The Mother Is Fun in Spite of Itself

Not since Stella Dallas has a mother made so many selfless sacrifices for her daughter. Not since Taken has a protective parent fended off so many rotten baddies. Mush those two genres together—the classic women’s picture and the pulpy, rage-driven action adventure—and you get The Mother, in which Jennifer Lopez plays the mother to end all mothers, a mysterious assassin who slinks out of retirement to protect the daughter (Lucy Paez) she was forced to give up a dozen years ago.

It all begins with an interrogation. Lopez’s the Mother—her character, a womb with balls, has no name—slouches elegantly in some messy safe house somewhere, staring down a couple of no-nonsense FBI interrogators. She glowers from the cocoon of her artfully ragged cashmere hoodie as they pepper her with questions. Where are the two dangerous arms dealers she’s been tangling with? Was she really romantically involved with both of them? At the same time, even? Before the tough-guy feds can get answers, possible baby daddy number one (Joseph Fiennes) crashes their pad and attempts to blow them to smithereens. One of the agents (Omari Hardwick) nearly succumbs to his wounds, until the Mother, thinking quickly as mothers do, mends the gaping hole in his side by squirting some household glue in there. Then she retreats to the bathroom to fashion a Molotov cocktail from a bottle of tea tree shampoo, crouching in the shower as she awaits the man she knows is coming for her. By this point we see that she’s tremendously pregnant, and she’ll protect this baby at all costs. Woe betide Adrian, who dares jab at her stomach with a knife. Her tea-tree bomb burns him to a crisp. Or does it?

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The Mother would, of course, like to keep this baby, but the FBI whisks the infant away shortly after she’s born. There’s nothing left for the newly bereft Mother to do but retreat to Alaska, where a former colleague (Paul Raci) offers her shelter in a shabby-chic decrepit cabin. There, she lives a quiet and solitary life, blamming deer and other wildlife for sustenance. Years pass, with nary a delivery from FreshDirect. Then she gets word that her daughter, Zoe, now 12, may be in danger. The trek to save her offspring takes the Mother from Alaska to Cincinnati to Cuba, where she encounters possible baby daddy number two (Gael García Bernal), who now appears to be both sinister and crazy: he’s sequestered himself in a temple of religious candles and guns. The Mother is having none of it—isn’t it time he got a real job?—and Hector, too, meets a bad end.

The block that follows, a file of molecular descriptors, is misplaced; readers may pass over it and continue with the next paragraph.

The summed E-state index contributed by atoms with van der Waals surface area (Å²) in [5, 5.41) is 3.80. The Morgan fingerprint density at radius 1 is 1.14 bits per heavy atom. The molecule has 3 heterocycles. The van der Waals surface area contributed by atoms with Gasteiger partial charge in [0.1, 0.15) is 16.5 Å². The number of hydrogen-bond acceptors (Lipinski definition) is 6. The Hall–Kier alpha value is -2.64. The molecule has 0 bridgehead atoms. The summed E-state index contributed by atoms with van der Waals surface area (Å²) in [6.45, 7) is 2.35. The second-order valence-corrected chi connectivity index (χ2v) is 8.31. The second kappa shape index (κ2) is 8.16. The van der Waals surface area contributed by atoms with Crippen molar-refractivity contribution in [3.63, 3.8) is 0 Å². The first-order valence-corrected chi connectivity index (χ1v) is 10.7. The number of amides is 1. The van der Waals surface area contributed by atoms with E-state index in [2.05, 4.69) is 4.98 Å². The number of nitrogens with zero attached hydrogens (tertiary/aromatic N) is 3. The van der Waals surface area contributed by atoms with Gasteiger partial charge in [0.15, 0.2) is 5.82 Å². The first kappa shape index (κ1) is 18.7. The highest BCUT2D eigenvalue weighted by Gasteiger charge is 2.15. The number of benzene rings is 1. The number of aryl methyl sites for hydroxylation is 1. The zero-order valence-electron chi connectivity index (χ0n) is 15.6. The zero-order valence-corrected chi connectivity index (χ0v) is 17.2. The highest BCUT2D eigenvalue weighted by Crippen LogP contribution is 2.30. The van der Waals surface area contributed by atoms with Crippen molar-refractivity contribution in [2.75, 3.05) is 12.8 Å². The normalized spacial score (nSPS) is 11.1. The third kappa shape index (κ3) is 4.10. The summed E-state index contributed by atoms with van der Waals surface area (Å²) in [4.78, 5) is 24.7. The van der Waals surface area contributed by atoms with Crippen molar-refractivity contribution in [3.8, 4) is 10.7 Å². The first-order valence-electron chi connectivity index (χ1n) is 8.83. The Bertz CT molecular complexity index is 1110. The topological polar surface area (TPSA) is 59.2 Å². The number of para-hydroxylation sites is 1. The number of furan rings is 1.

Snowmobile chases, knife fights, J.Lo kicking the asses of anyone who threatens her tiny nuclear family: If that sounds like fun, it is, but almost in spite of itself. Director Niki Caro (Whale Rider, Mulan) approaches the material reverently, as a parable about the strength of women. In one of the movie’s most compelling scenes, the Mother lectures Zoe, a sullen preteen who has no idea how good she has it, on the damage tofu has wrought upon the world. This is some pretty tough love.

The Mother Is Fun in Spite of Itself

But how can we not laugh—with joy, not derision—when we see our favorite mom hunting stag in Alaska while wearing the lushest fur-trimmed hood this side of Fendi? Lopez is a marvelous actor, appealing in ways that go beyond any analysis of technique. As the shamelessly out-for-herself dancer Ramona in the 2019 Hustlers, she revealed layers of vulnerability beneath her character’s hard-shell veneer, and she brings her A-game champagne-bubble charm offensive even to low-stakes, low-key comedies like Marry Me. The Mother would be more effective if she could wink at the audacity of the material instead of just playing it all straight. But then, Lopez can get away with things that other mere mortals can’t, and if you approach it in the right spirit, The Mother could be ridiculously good fun. It needs to be watched with the largest group of J.Lo fans you can assemble, ideally people who know artfully applied highlighter when they see it in the wild. Forget automatic weapons; it’s the Beauty Blender that gets the job done.

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